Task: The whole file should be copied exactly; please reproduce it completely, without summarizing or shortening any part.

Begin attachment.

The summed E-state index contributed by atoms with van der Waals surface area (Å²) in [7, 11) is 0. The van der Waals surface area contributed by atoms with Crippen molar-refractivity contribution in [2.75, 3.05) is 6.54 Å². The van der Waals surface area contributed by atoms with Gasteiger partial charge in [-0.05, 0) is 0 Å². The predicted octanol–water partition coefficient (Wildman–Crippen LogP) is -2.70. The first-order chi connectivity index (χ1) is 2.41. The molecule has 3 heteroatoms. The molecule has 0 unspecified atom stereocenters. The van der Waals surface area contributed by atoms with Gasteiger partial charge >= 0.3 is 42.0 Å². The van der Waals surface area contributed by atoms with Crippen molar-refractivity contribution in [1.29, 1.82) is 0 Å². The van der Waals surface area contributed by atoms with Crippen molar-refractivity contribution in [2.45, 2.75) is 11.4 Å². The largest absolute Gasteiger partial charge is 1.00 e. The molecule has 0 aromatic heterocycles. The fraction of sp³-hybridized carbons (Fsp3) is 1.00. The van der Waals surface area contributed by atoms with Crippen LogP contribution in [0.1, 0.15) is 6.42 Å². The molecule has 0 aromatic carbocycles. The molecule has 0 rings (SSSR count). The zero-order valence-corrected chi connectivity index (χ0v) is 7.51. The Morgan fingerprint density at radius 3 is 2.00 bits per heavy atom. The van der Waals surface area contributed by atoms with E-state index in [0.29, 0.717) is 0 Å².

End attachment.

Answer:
The summed E-state index contributed by atoms with van der Waals surface area (Å²) in [7, 11) is 0. The van der Waals surface area contributed by atoms with Crippen molar-refractivity contribution in [2.75, 3.05) is 6.54 Å². The van der Waals surface area contributed by atoms with Gasteiger partial charge in [-0.05, 0) is 0 Å². The predicted octanol–water partition coefficient (Wildman–Crippen LogP) is -2.70. The first-order chi connectivity index (χ1) is 2.41. The molecule has 3 heteroatoms. The molecule has 0 unspecified atom stereocenters. The van der Waals surface area contributed by atoms with Gasteiger partial charge >= 0.3 is 42.0 Å². The van der Waals surface area contributed by atoms with Crippen molar-refractivity contribution in [1.29, 1.82) is 0 Å². The van der Waals surface area contributed by atoms with Crippen molar-refractivity contribution in [2.45, 2.75) is 11.4 Å². The largest absolute Gasteiger partial charge is 1.00 e. The molecule has 0 aromatic heterocycles. The fraction of sp³-hybridized carbons (Fsp3) is 1.00. The van der Waals surface area contributed by atoms with Crippen LogP contribution in [0.1, 0.15) is 6.42 Å². The molecule has 0 aromatic carbocycles. The molecule has 0 rings (SSSR count). The zero-order valence-corrected chi connectivity index (χ0v) is 7.51. The Morgan fingerprint density at radius 3 is 2.00 bits per heavy atom. The van der Waals surface area contributed by atoms with E-state index in [0.29, 0.717) is 0 Å².